Q: Is a “teaching Mass” allowed?
Jan 12, 2024

Q: Is a “teaching Mass” allowed?

A: Conscientious pastors regularly look for the best ways to form their liturgical assemblies. Bulletin inserts are employed, pamphlets and other reading (like Adoremus Bulletin!) are made available in the church, and even classes or parish missions focus on liturgical formation. And as helpful as these and similar means may be, instruction and explanation as the Mass actually unfolds may be more beneficial. But are such “teaching Masses”—where the priest, deacon, or another interjects brief explanations—allowed?

The question of real-time catechesis during Mass is not entirely new. The 1958 instruction De Musica Sacra et Sacra Liturgia by the Sacred Congregation for Rites allowed for the use of a “commentator” who, if used rightly, aids the people’s prayer. The Instruction devotes an entire section to the role, beginning with this explanation: “The active participation of the faithful can be more easily brought about with the help of a commentator, especially in holy Mass, and in some of the more complex liturgical ceremonies. At suitable times he should briefly explain the rites themselves, and the prayers of the priest and ministers; he should also direct the external participation of the congregation, that is, their responses, prayers, and singing” (96).

It then goes on the describe his role: “The explanations and directions to be given by the commentator should be prepared in writing; they should be brief, clear, and to the point; they should be spoken at a suitable time, and in a moderate tone of voice; they should never interfere with the prayers of the priest who is celebrating. In short, they should be a real help, and not a hindrance to the devotion of the congregation” (96c).

At this stage of liturgical history (1958), the Mass was celebrated entirely in Latin, and a commentator’s instructions could assist the faithful to participate in a rite that had, for many, become difficult to engage. The reforms following the Second Vatican Council were intended to simplify and adapt, where possible, to the needs of praying participants—making the need for a commentator unnecessary. But while going from In nomine Patris… to “In the name of the Father…” allowed some greater degree of access to the mystery, there is still much catechesis and formation that is necessary. And perhaps it is because of this ongoing need that the General Instruction of the Roman Missal (GIRM) still lists among liturgical ministers the commentator “who, if appropriate, provides the faithful briefly with explanations and exhortations so as to direct their attention to the celebration and ensure that they are better disposed for understanding it. The commentator’s remarks should be thoroughly prepared and notable for their restraint. In performing this function the commentator stands in a suitable place within sight of the faithful, but not at the ambo” (105b).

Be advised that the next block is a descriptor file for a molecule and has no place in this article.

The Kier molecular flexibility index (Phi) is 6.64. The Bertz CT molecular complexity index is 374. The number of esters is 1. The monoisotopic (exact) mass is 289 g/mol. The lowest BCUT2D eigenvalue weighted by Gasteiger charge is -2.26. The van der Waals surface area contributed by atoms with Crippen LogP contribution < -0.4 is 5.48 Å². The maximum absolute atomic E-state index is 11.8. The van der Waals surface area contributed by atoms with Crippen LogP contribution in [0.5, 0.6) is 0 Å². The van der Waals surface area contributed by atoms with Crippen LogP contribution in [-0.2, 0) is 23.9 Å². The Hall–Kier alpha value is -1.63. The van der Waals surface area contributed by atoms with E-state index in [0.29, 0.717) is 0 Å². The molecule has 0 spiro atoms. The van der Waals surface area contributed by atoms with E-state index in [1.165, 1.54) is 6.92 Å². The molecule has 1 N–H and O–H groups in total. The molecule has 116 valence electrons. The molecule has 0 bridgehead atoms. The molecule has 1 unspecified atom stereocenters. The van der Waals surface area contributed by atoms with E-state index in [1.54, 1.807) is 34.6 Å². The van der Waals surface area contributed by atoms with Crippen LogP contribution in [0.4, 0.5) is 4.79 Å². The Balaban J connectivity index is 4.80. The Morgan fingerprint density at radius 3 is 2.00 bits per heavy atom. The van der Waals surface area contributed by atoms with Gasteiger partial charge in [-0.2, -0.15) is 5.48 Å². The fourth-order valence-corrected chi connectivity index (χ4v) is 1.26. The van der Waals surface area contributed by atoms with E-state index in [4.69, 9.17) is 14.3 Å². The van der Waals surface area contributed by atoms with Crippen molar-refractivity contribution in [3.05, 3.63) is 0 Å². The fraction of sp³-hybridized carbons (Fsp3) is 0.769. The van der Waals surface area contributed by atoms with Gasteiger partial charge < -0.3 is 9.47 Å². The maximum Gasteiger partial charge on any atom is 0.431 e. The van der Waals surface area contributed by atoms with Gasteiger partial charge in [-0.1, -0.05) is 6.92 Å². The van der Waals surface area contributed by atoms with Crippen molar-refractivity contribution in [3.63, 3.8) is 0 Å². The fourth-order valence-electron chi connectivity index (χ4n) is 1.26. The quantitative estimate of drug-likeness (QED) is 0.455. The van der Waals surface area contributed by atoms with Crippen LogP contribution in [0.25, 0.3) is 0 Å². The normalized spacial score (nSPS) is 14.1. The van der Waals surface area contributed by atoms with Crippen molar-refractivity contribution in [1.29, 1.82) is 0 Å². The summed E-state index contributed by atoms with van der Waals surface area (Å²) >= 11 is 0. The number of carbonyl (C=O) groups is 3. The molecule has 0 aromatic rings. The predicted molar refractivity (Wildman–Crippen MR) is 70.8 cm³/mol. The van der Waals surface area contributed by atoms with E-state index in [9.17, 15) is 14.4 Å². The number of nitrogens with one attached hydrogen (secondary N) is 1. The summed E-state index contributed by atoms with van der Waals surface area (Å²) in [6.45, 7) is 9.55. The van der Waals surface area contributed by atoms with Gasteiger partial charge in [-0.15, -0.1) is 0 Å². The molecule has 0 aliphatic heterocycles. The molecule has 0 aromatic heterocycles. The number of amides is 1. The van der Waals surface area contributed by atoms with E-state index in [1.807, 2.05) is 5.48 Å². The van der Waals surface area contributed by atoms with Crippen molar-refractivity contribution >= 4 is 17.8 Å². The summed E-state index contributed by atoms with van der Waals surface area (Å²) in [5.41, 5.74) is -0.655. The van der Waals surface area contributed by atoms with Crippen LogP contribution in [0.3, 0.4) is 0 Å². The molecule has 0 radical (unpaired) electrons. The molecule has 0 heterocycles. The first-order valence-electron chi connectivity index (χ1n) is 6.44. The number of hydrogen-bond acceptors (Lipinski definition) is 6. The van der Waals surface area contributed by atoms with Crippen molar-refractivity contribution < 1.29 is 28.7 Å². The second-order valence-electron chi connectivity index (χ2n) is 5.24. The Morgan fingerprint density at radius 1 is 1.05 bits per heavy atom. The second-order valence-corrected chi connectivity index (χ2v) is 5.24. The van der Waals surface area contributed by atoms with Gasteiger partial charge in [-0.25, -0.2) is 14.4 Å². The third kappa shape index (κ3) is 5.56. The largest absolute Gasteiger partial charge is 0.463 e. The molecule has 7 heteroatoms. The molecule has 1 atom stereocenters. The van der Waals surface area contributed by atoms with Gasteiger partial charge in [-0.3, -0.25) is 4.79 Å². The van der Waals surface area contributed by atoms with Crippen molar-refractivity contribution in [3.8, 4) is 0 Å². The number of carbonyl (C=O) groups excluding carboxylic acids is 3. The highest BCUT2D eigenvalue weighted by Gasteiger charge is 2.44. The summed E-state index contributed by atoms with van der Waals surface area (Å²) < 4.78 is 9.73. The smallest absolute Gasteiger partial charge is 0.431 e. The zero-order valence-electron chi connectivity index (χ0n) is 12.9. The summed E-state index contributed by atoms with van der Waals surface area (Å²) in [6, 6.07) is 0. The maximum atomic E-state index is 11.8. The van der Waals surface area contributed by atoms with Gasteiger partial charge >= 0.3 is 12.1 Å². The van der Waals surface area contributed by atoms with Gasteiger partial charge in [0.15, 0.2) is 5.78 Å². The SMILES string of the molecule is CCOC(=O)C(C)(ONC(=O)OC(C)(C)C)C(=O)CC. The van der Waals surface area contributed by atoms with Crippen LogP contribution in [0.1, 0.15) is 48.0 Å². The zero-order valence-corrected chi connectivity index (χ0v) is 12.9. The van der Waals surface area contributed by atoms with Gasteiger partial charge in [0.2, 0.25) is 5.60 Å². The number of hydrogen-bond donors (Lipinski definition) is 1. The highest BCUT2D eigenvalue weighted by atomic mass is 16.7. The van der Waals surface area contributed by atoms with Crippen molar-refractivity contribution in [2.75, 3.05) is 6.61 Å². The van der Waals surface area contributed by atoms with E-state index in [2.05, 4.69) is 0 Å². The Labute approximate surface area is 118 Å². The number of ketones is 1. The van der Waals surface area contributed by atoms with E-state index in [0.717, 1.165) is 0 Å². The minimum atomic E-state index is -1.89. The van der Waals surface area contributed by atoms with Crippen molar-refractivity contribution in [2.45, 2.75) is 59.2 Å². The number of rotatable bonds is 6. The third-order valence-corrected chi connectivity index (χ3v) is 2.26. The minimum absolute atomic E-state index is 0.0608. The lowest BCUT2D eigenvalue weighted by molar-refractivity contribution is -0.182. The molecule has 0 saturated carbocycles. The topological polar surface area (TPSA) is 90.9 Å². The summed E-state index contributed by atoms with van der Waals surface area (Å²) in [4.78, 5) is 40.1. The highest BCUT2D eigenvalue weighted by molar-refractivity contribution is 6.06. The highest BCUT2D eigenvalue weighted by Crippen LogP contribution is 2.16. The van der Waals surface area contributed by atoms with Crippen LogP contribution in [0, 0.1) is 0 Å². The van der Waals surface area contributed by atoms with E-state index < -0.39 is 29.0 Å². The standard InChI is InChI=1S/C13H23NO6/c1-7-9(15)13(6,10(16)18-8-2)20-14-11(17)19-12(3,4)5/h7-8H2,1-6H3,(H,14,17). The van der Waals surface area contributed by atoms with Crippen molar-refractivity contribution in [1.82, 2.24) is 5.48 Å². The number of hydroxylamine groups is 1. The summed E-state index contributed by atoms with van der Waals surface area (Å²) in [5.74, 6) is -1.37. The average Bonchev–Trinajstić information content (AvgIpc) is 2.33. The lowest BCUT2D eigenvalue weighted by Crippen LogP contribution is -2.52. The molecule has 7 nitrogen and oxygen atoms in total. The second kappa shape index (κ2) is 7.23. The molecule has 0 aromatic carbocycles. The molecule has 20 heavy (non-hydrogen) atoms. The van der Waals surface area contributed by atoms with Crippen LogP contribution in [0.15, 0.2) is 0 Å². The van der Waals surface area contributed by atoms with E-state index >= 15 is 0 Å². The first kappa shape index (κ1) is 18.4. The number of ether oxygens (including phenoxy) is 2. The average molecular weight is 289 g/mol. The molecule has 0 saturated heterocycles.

Although the commentator’s role remains “on the books,” this ministry is rarely seen in the parish. Still, pastors can look to the GIRM’s instructions for the commentator when creating his own remarks—“thoroughly prepared and notable for their restraint”—along with being aware of those places offered to the priest himself throughout the Mass. In addition to offering explanatory remarks on texts of the Mass during the homily (GIRM, 13, 65), the priest celebrant is permitted, “in a very few words, to give the faithful an introduction to the Mass of the day (after the initial Greeting and before the Penitential Act), to the Liturgy of the Word (before the readings), and to the Eucharistic Prayer (before the Preface), though never during the Eucharistic Prayer itself; he may also make concluding comments regarding the entire sacred action before the Dismissal” (GIRM, 31).

In short, and based on current legislation, the priest celebrant may teach about the liturgy during Mass within the homily, but also briefly at only a handful of places throughout the liturgy, but not outside of these.

The Editors